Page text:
Patients' Bath Basins as Potential Sources of Infection: A Multicenter Sampling Study

Debra Johnson, RN, BSN, OCN, CIC; Lauri Lineweaver, RN, BSN, CCRN; Lenora M. Maze, RN, MSN, CNRN


Am J Crit Care. 2009;18(1):31-38, 41. 

In This Article

Abstract and Introduction


Background: Nosocomial infections are a marked burden on the US health care system and are linked to a high number of patient deaths.
Objective: To identify and quantify bacteria in patients' bath basins and evaluate the basins as a possible reservoir for bacterial colonization and a risk factor for subsequent hospital acquired infection.
Methods: In a prospective study at 3 acute care hospitals, 92 bath basins, including basins from 3 intensive care units, were evaluated. Sterile culture sponges were used to obtain samples from the basins. The culture sponges were sent to an outside laboratory, and qualitative and quantitative microbial tests were conducted and the results reported.
Results: Some form of bacteria grew in 98% of the samples (90 sponges), either by plating or on enrichment (95% confidence interval, 92%-99.7%). The organisms with the highest positive rates of growth on enrichment were enterococci (54%), gram-negative organisms (32%), Staphylococcus aureus (23%),vancomycin-resistant enterococci (13%), methicillin-resistant S aureus (8%), Pseudomonas aeruginosa (5%), Candida albicans(3%), and Escherichia coli (2%). Mean plate counts, in colonyforming units, were 10 187 for gram-negative organisms, 99 for E coli, 30 for P aeruginosa, 86 for S aureus, 207 for enterococci, and 31 for vancomycin-resistant enterococci.
Conclusions: Bath basins are a reservoir for bacteria and maybe a source of transmission of hospital-acquired infections. Increased awareness of bath basins as a possible source of transmission of hospital-acquired infections is needed, particularly for high-risk patients. (American Journal of Critical Care.2009;18:31-40)


Each year, an estimated 1.75 to 3.5 million patients in the United States, 5% to 10%of all patients admitted to US hospitals annually, contract nosocomial infections.[1] Health care–associated infection (HAI) is linked to nearly 90 000 deaths annually,[2] is ranked as the fifth leading cause of death in acute care hospitals, and results in an annual financial burden thought to exceed $6.5 billion.[2] Multiple studies[3,4,5,6] have shown that the cost of care is even higher in hospitalized patients in whom methicillin-resistant Staphylococcus aureus (MRSA) infections develop.

Nobel laureate Robert Koch first correlated high heterotrophic counts of bacteria with tap water hygiene in 1883 in Berlin.[1] Since then, researchers around the globe have substantiated his findings and have, more recently, discovered that in health care facilities such as hospitals, hospices, and residential care centers, contaminated water supplies can spread infection among patients whose health is already compromised.[1,7,8] Infection control measures such as water chlorination, filtration, thermal disinfection, and UV irradiation can decrease microbial counts in hospital water.[1,9,10,11,12]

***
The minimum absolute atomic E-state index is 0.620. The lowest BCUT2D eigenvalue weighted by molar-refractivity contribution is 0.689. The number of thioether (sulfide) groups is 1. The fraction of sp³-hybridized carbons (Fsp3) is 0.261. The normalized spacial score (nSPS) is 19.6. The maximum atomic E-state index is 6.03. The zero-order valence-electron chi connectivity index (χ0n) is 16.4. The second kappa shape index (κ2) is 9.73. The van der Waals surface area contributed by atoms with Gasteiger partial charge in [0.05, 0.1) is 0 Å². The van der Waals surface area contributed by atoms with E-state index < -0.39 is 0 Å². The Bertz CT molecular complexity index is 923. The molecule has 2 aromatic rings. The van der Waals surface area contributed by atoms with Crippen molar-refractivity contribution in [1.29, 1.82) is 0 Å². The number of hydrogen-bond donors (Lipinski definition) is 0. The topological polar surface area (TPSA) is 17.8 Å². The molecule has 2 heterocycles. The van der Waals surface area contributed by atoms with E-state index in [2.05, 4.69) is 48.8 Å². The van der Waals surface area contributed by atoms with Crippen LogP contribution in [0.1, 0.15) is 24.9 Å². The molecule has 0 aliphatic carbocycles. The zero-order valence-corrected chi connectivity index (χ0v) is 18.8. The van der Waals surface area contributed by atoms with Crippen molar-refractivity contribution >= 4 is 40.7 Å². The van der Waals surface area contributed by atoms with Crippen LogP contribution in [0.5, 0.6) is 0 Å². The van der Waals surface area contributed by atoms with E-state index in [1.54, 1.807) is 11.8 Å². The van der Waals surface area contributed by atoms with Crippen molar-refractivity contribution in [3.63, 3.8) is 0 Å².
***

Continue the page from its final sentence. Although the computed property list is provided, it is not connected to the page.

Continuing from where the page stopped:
However, water often is merely a conduit. Pathogens, such as Enterobacter cloacae, can create highly potent biofilms that lodge in hospital pipes, hot water tanks, air conditioning cooling towers, sinks, and even touch less faucets and then contaminate the water upon contact.[1,13,14] Without proper education and hygienic practice, hospital staff can transmit pathogens both into and via water that has become contaminated after contacting a contaminated surface.[15,16]

A review of the evidence suggests a link between waterborne pathogens in the health care setting and the development of biofilm (multiple colonies of microorganisms attached to a surface). The ability of organisms to form a biofilm, combined with transmission of organisms through contact with contaminated items or unwashed hands, can create a reservoir of bacteria that can be transferred to and maintained in a patient's bath basin (defined as a container in which water is placed for use in bathing a patient).

On the basis of ample, documented evidence for microbial colonization of patients' skin, health care facility water supplies, and environmental surfaces such as dry disposable bath basins, we asked the following question: Can patients' bath basins harbor microorganisms that are potential sources of HAI, even after the removal of the possibly contaminated water? A prospective, multicenter study was done to identify and quantify bacteria in patients' bath basins to evaluate bath basins as a possible reservoir for bacterial colonization and as a risk factor for subsequent HAI.


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